salty and sour are what we all learned as the four basic tastes. Now
a fifth element of taste has been identified called umami. Umami is the
Japanese word for "delicious" or "savory" but is regarded as broth-like or
meaty tasting in Western cultures. The umami taste is most common in Asian
foods, soups and stews, mushrooms, tomatoes and aged meats and cheeses.
The most direct way most Americans have experienced this taste is in
sautéed mushrooms as glutamate is abundant in all mushrooms. Other
glutamate-rich foods include tomatoes, Parmesan cheese, soy sauce, bonito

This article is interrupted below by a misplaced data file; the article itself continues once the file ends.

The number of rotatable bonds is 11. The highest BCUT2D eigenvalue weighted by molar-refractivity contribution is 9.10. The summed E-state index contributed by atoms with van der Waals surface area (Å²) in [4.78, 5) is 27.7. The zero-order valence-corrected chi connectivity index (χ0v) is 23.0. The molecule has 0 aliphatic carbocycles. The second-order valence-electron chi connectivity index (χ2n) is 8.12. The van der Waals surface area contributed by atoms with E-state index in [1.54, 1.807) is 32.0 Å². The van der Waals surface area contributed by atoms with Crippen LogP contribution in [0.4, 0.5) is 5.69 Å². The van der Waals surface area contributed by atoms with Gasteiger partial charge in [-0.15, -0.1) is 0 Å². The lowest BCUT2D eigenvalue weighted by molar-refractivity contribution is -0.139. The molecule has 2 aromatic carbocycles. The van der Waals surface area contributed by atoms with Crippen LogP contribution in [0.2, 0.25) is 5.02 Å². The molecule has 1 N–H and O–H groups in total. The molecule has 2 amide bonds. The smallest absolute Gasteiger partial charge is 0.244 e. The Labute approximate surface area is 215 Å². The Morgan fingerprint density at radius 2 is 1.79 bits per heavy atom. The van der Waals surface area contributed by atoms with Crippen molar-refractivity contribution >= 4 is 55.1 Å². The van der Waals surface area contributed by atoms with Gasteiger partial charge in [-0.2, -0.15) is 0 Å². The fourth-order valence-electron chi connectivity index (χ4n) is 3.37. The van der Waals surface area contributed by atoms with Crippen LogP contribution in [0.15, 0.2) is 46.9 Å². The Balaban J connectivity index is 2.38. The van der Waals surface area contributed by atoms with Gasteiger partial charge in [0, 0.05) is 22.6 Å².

flakes, and kelp.|
The umami taste is conveyed by several substances naturally occurring
in foods, including glutamate, better known in the west as monosodium
glutamate (MSG). The artful use of umami can make mediocre fare taste
better and good food taste great. It's sometimes associated with a feeling
of perfect quality in a taste, or of some special emotional circumstance
in which a taste is experienced. It is also said to involve all the
senses, not just that of taste.
The following history is courtesy of Linda Stradley and her web site What's Cooking America at http://whatscookingamerica.net .
Umami was first identified by Oriental cooks over 1200 years ago.
It wasn't until the turn of 20th century that scientist's
isolated glutamate and other substances, which convey this distinctive
flavor. In 1908, Kikunae Ikeda of the Tokyo Imperial University identified
it. Professor Ikeda found that glutamate had a distinctive taste,
different from sweet, sour, bitter and salty, and he named it "umami".